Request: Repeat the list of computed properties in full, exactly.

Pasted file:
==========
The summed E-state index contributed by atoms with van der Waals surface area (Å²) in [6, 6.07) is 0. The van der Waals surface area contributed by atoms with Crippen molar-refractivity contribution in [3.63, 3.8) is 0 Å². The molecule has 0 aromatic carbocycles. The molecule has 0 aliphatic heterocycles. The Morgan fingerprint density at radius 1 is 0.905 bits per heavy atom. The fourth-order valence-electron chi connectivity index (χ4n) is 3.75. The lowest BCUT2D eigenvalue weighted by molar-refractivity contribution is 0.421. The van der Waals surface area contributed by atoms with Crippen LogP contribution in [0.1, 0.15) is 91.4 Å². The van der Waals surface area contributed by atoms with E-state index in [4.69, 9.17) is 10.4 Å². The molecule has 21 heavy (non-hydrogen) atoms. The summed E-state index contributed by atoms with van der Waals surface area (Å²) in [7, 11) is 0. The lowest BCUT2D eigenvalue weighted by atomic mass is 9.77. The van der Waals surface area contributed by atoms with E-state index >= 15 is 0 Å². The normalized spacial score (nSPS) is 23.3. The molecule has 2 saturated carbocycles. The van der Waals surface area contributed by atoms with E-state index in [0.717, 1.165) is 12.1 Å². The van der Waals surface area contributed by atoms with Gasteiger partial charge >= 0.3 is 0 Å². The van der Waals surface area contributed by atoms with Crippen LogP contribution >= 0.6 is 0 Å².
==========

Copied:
The summed E-state index contributed by atoms with van der Waals surface area (Å²) in [6, 6.07) is 0. The van der Waals surface area contributed by atoms with Crippen molar-refractivity contribution in [3.63, 3.8) is 0 Å². The molecule has 0 aromatic carbocycles. The molecule has 0 aliphatic heterocycles. The Morgan fingerprint density at radius 1 is 0.905 bits per heavy atom. The fourth-order valence-electron chi connectivity index (χ4n) is 3.75. The lowest BCUT2D eigenvalue weighted by molar-refractivity contribution is 0.421. The van der Waals surface area contributed by atoms with Crippen LogP contribution in [0.1, 0.15) is 91.4 Å². The van der Waals surface area contributed by atoms with E-state index in [4.69, 9.17) is 10.4 Å². The molecule has 21 heavy (non-hydrogen) atoms. The summed E-state index contributed by atoms with van der Waals surface area (Å²) in [7, 11) is 0. The lowest BCUT2D eigenvalue weighted by atomic mass is 9.77. The van der Waals surface area contributed by atoms with E-state index >= 15 is 0 Å². The normalized spacial score (nSPS) is 23.3. The molecule has 2 saturated carbocycles. The van der Waals surface area contributed by atoms with E-state index in [0.717, 1.165) is 12.1 Å². The van der Waals surface area contributed by atoms with Gasteiger partial charge >= 0.3 is 0 Å². The van der Waals surface area contributed by atoms with Crippen LogP contribution >= 0.6 is 0 Å².